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April 1, 2022, 11:12 a.m.

Blue Ridge Day Trip: Biltmore Blooms


Spring is one of the most colorful seasons in the Blue Ridge Mountains — nearly tied with fall’s majestic color display — thanks to dozens of species of native wildflowers that blanket forest floors and mountain meadows this time of year.

It’s also the perfect time of year to take a day trip to see the blooms at one of Western North Carolina’s top spring attractions — the Biltmore Blooms celebration at the Biltmore Estate in nearby Asheville.


What to see at Biltmore Blooms 2023

Thousands of tulips adorn the expansive grounds of Biltmore, the site of America’s largest privately owned home. Once the residence of George W. Vanderbilt and his family, the 250-room chateau and 8,000-acre estate are now open year-round for tours. But in no other time of year do the gardens come to life quite the way they do during Biltmore Blooms, the estate’s annual springtime celebration.

Biltmore House itself gets into the spirit of spring with vibrant flower arrangements displayed among the luxe historical furnishings and artwork. When you leave the house, be sure to visit the walled garden to see (and snap a selfie with) a kaleidoscope of 72,000 blossoming tulips. As April stretches into May, venture through the Azalea and Rose gardens as these sweet-smelling, showy blooms steal the stage.

Also be sure to check out these special happenings during Biltmore Blooms 2023:

  • Italian Renaissance Alive - Italian Renaissance Alive celebrates Italian culture, architecture, sculpture, and literature. Staged at Amherst at Deerpark, light, color, sound and fragrance are choreographed in this large-scale multi-sensory event. A powerful Italian score enhances Michelangelo’s Sistine Chapel, Leonardo da Vinci’s Mona Lisa and The Last Supper, Boticelli’s The Birth of Venus, and other works by Raphael, Caravaggio, Titian, and Veronese.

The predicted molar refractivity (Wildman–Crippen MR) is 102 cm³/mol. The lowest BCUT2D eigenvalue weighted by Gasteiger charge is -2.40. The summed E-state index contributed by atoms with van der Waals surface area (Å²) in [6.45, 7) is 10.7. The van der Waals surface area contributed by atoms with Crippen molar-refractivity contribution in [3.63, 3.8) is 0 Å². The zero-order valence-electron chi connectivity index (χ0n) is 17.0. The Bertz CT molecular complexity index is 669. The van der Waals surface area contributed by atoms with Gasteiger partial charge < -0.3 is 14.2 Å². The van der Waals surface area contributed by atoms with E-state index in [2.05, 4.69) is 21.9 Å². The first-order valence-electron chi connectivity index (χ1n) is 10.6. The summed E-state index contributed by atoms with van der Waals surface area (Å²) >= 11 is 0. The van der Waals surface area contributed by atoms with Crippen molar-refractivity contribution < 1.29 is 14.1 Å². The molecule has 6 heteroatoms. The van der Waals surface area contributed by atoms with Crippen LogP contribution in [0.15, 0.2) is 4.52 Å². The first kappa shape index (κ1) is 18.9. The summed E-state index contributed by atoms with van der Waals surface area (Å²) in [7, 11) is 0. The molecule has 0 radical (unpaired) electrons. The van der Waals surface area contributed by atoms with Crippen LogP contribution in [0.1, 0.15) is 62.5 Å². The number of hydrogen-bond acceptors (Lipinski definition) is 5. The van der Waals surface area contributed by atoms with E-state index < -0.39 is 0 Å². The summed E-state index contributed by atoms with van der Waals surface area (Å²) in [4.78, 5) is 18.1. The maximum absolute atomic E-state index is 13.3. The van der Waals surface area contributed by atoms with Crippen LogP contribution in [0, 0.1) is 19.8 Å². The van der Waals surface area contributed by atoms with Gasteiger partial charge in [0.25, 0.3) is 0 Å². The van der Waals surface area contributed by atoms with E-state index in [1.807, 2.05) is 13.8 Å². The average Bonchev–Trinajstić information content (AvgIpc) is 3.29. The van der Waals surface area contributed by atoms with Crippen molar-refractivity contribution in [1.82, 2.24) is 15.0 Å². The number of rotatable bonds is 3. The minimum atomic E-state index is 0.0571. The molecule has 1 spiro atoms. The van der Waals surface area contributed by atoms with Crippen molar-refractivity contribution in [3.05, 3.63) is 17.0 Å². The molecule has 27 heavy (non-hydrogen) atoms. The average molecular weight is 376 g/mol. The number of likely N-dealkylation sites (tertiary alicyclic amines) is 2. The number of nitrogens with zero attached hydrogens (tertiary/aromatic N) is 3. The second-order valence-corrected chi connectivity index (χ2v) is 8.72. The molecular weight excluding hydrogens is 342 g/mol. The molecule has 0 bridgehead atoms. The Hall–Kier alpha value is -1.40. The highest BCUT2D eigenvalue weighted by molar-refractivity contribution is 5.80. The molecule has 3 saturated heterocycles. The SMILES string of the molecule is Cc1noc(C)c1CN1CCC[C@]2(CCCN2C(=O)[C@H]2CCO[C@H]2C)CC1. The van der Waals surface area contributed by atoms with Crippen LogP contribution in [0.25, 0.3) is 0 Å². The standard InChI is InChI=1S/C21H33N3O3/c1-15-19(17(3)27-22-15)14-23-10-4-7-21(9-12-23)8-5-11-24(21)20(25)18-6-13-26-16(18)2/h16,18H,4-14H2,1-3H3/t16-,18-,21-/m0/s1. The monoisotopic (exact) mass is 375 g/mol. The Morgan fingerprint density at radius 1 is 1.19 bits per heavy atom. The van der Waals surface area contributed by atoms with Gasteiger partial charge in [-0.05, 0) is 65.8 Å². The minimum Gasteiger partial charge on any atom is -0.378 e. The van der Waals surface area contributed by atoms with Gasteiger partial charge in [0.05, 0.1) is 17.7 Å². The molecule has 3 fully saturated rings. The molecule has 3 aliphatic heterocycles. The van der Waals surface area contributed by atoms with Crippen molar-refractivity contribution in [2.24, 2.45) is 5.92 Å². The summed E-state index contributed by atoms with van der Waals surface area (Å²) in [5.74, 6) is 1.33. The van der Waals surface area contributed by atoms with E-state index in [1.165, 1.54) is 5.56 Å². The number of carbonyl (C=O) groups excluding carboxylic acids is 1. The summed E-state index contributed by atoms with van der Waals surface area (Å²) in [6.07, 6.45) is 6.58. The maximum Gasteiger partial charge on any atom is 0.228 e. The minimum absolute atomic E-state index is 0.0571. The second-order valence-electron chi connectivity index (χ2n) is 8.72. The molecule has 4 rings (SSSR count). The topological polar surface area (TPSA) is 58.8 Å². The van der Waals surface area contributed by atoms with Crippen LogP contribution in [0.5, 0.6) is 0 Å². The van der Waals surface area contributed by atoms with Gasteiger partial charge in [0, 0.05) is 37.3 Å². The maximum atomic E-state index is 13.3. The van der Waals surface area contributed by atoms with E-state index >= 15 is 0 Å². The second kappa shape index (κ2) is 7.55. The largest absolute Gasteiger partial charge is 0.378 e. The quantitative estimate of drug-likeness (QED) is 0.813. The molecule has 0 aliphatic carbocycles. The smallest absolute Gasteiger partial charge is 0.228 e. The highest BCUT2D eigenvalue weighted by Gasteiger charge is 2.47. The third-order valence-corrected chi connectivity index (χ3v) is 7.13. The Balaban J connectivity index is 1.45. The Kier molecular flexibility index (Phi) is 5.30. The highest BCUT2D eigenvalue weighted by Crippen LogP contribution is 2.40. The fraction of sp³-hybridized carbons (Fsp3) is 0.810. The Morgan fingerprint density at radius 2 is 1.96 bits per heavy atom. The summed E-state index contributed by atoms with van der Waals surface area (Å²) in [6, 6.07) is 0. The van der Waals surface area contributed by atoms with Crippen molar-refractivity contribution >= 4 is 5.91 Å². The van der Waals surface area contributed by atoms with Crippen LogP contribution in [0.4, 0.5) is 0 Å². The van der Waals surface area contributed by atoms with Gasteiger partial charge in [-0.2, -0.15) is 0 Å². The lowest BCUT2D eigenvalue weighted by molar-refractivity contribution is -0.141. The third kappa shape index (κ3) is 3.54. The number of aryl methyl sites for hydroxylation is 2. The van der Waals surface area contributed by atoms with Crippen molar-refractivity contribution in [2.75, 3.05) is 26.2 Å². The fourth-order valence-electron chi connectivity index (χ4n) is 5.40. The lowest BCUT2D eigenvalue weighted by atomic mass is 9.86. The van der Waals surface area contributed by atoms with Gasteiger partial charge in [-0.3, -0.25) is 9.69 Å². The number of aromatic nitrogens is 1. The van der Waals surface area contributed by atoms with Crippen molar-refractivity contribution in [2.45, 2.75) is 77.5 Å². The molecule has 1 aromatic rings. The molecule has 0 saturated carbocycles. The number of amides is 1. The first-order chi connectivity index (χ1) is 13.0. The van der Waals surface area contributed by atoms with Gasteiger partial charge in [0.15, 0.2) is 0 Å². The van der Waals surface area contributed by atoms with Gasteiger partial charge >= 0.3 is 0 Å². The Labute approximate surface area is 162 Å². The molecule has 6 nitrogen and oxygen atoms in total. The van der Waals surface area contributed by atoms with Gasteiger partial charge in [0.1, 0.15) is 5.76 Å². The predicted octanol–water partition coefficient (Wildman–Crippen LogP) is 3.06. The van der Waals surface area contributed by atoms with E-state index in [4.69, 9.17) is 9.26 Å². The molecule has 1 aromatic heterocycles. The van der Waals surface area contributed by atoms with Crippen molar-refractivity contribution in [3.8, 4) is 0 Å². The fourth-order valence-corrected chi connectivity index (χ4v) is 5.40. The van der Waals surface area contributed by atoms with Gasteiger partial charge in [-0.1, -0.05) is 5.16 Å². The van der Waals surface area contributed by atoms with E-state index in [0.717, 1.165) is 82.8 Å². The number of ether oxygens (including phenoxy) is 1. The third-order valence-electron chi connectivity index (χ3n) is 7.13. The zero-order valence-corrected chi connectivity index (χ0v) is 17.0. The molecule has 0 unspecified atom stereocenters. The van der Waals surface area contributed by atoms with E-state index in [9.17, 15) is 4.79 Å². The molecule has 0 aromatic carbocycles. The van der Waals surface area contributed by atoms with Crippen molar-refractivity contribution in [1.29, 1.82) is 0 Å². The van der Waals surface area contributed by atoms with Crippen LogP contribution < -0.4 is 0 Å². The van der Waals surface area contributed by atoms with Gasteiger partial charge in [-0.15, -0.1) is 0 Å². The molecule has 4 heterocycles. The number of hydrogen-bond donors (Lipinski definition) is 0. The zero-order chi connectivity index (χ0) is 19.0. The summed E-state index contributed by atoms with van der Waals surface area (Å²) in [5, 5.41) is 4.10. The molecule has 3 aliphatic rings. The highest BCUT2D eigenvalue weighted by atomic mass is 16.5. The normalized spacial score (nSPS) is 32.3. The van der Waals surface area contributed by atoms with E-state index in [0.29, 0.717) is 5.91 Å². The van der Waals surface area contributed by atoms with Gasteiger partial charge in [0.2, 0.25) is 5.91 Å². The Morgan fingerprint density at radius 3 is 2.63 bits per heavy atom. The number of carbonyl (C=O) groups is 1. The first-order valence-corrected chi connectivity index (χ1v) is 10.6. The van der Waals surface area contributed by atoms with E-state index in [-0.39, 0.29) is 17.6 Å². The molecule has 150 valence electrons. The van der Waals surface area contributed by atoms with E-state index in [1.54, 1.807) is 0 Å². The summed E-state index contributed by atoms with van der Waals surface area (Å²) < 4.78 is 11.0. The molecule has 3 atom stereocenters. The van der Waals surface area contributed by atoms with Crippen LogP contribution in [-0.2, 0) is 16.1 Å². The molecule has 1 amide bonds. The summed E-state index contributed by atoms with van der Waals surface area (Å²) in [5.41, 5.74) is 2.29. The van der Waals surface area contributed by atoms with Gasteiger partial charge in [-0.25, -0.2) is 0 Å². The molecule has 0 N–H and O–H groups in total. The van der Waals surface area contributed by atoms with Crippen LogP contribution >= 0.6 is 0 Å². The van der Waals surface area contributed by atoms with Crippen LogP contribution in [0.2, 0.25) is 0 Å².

• Ciao! From Italy in Antler Hill Village - The perfect companion to Italian Renaissance Alive, Ciao! From Italy is a charming display that showcases eight large-scale sculptural postcards inspired by George and Edith Vanderbilt’s Italian travels. The design is reminiscent of accordion-style picture postcards, and combines botanical designs with authentic greetings from the Vanderbilts, including notes from George Vanderbilt’s travel journal. It goes on view in Antler Hill Village on April 1.
  • New! Chihuly art at Biltmore Winery - A newly commissioned, blown-glass Iris Gold and Garnet Chandelier created by world-renowned artist Dale Chihuly was recently installed in Biltmore Winery. George Vanderbilt was a thoughtful collector of wine and art. “He (Vanderbilt) enjoyed bringing beautiful objects to fill Biltmore House and sharing excellent vintages at his table,” said Bill Cecil, President and CEO of Biltmore and great-grandson of George Vanderbilt. “Our family commissioned this piece to represent the importance of wine in our history, from the Vanderbilt era to our modern-day winemaking philosophy.”

Italian Renaissance Alive exhibit at Biltmore

Plan your visit to Biltmore Blooms

Biltmore is about a 35-minute drive from downtown Marion. Take I-40 W to exit 50B, then follow the signs to Biltmore Estate. Having your own vehicle on the estate makes it easier to access many of the attractions, including the gardens, winery and Antler Hill Village.

Admission prices to Biltmore start at $86 per person, with kids 9 and younger admitted for free. Tickets or annual passes are required for all visitors, regardless of whether you plan to tour the house. Your ticket includes complimentary parking and an audio guide for the house tour. Touring Biltmore House requires a timed reservation, which you can choose when you purchase your ticket.

The Italian Renaissance Alive exhibition requires an additional admission, which can be purchased along with your regular ticket.

Biltmore’s admission gate is open 8:30 a.m. - 5:00 p.m. daily. Find more information at